Architecture of Portland, Oregon
|This article needs additional citations for verification. (November 2010)|
Portland architecture includes a number of notable buildings, a wide range of styles, and a few notable pioneering architects.
The scale of many projects is relatively small, as a result of the relatively small size of downtown-Portland blocks (200 feet by 200 feet) and strict height restrictions enacted to protect views of nearby Mount Hood from Portland's West Hills. Although these restrictions limit project size, they contribute to Portland's reputation for thoughtful urban planning and livability.
Many older buildings have been preserved and re-used, including many glazed terra-cotta buildings.
Portland is a leader in sustainable architecture and is known for its focus on urban planning. As of 2009, Portland has the second highest number of LEED-accredited "green" buildings of any city in the U.S., second only to Chicago.
Well-known architect Pietro Belluschi began his career in Portland with the prolific firm of A.E. Doyle, leaving his imprint upon the city until the 1980s. Other notable architects and firms who have worked in Portland are Skidmore, Owings and Merrill (SOM), Michael Graves, Cass Gilbert, Rapp and Rapp, Daniel Burnham & Co., Kohn Pedersen Fox (KPF), Frank Lloyd Wright, Richard Neutra, Zimmer Gunsul Frasca Architects (ZGF) and Brad Cloepfil of Allied Works. Local architects that have had a large influence on Portland's architecture include Francis Marion Stokes and his father William R. Stokes (combined works include over 270 buildings from 1882 to the 1960s), the Victorian-era architect Warren H. Williams (architect of several surviving cast-iron buildings including the Blagen Block as well as the stick-gothic Old Church) and Whidden & Lewis (architects of Portland City Hall, the long demolished Portland Hotel, the Weinhard Brewery Complex, the Failing Office Building, several office buildings on SW 3rd Ave. and numerous residences).
The tallest skyscrapers in Portland (as of November 2013) are:
- Wells Fargo Center (546 ft./166 m., completed 1972)
- US Bancorp Tower (536 ft./163 m., completed 1983)
- KOIN Center (509 ft./155 m., completed 1984)
- Park Avenue West Tower (501 ft./153 m., U/C, completion set for 2016)
- PacWest Center (418 ft./127 m., completed 1984)
- Fox Tower (376 ft./113 m., completed 2000)
- Standard Insurance Center (367 ft./112 m., completed 1971)
- John Ross Tower (325 ft./99 m., completed 2007)
- The Ardea (325 ft./99 m., completed 2008)
- Mirabella Tower (325 ft./99 m., completed 2010)
- Congress Center (325 ft./98 m., completed 1980)
- Mark O. Hatfield United States Courthouse (318 ft/97 m., completed 1997)
- ODS Tower (308 ft/94 m., completed 1999)
- Lloyd Center Tower (290 ft/88 m., completed 1981)
- 1000 Broadway (288 ft./88 m., completed 1991)
Other notable buildings
Other notable buildings in Portland include:
- The Arlene Schnitzer Concert Hall, a restored historic theater (formerly The Paramount) and accompanying Heathman Hotel.
- The Benson Hotel, an elegant, restored historic hotel.
- Pietro Belluschi's Equitable Building was the first aluminum-clad building and the first to be completely sealed with an air-conditioned environment.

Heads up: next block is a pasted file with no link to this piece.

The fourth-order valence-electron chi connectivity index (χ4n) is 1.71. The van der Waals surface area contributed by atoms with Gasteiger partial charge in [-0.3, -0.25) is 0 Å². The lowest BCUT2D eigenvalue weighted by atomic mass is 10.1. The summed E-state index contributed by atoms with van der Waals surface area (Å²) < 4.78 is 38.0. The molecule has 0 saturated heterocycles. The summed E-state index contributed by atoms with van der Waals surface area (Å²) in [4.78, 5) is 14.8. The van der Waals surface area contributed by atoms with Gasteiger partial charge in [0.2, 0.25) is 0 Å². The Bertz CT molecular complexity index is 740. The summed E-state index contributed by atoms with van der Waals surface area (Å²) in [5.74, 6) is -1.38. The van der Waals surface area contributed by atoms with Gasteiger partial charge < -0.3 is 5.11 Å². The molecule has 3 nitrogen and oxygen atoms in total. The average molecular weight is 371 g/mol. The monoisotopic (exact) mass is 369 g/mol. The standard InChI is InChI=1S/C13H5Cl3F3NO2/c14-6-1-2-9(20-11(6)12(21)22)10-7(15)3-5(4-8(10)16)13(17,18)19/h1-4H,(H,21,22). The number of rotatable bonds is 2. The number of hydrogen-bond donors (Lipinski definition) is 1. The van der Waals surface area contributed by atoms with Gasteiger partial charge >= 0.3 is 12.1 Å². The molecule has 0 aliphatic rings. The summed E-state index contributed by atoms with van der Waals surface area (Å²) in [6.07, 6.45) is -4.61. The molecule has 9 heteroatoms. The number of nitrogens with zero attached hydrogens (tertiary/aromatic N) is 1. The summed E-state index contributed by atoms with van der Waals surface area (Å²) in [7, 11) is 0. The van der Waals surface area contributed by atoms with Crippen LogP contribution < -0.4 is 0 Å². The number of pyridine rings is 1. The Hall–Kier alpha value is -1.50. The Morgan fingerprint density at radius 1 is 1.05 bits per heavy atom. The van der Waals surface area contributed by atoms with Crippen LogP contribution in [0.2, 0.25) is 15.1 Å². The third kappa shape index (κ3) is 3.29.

- Lloyd Center mall, Oregon's largest mall, opened in the summer of 1960.
- The Meier & Frank Building- Meier & Frank's full-block, glazed terra-cotta flagship department store.
- The Oregon Convention Center's twin spires are a prominent feature on the eastside skyline.
- The Pittock Mansion is a popular tourist attraction.
- The Portland Building, by Michael Graves, the first major post-modern building constructed in the U.S.
- The Mark Spencer Hotel.
- The Moda Center, home of the Portland Trail Blazers.
- Union Station, an active Florentine-style train station with a 150 ft. clock tower.
- Pioneer Courthouse, the oldest federal building in the Pacific Northwest and the second-oldest west of the Mississippi River.
- One of the largest collections of Cast iron architecture in the United States, primarily in Old Town. A classic example of such construction is the Grand Stable and Carriage Building, built by Oregon business pioneer Simeon Gannett Reed.
Portland has many bridges:
Bridges on the Willamette River
- St. Johns Bridge (1931; suspension)
- Burlington Northern Railroad Bridge 5.1 (1908; vertical-lift, ex-swing span in 1989)
- Fremont Bridge (1973; tied-arch)
- Broadway Bridge (1913; bascule truss)
- Steel Bridge (1912; steel through-truss, double-deck vertical lift)
- Burnside Bridge (1926; bascule draw)
- Morrison Bridge (1958; bascule draw)
- Hawthorne Bridge (1910; through truss, vertical lift)
- Marquam Bridge (1966; through truss)
- Tilikum Crossing (U/C, 2015; cable-stayed)
- Ross Island Bridge (1926; cantilever truss)
- Sellwood Bridge (1925; steel deck truss)
Bridges on the Columbia River
- Glenn L. Jackson Memorial Bridge (1982; segregated concrete box girder)
- Interstate Bridge (1917/1958; through truss, vertical lift)
- Burlington Northern Railroad Bridge 9.6 (1908; with a 450-foot swing section)
- Columbia River Crossing (proposed)
- Kamin, Blair (2009-09-18). "Green buildings: Chicago tops U.S. cities on group's list". Chicago Tribune. Retrieved 2010-08-12.
- Skyscraperpage.com diagram of Portland's buildings by height
- PCC.edu: Guide to Portland's Bridges
- City of Portland's List of Historic Landmarks (Excel spreadsheet)
- Architecture Foundation of Oregon - Look Around Guide to Portland Architecture
- Bibliography of Portland Architecture and Architectural History
- Portland Oregon Architecture: An Architectural Map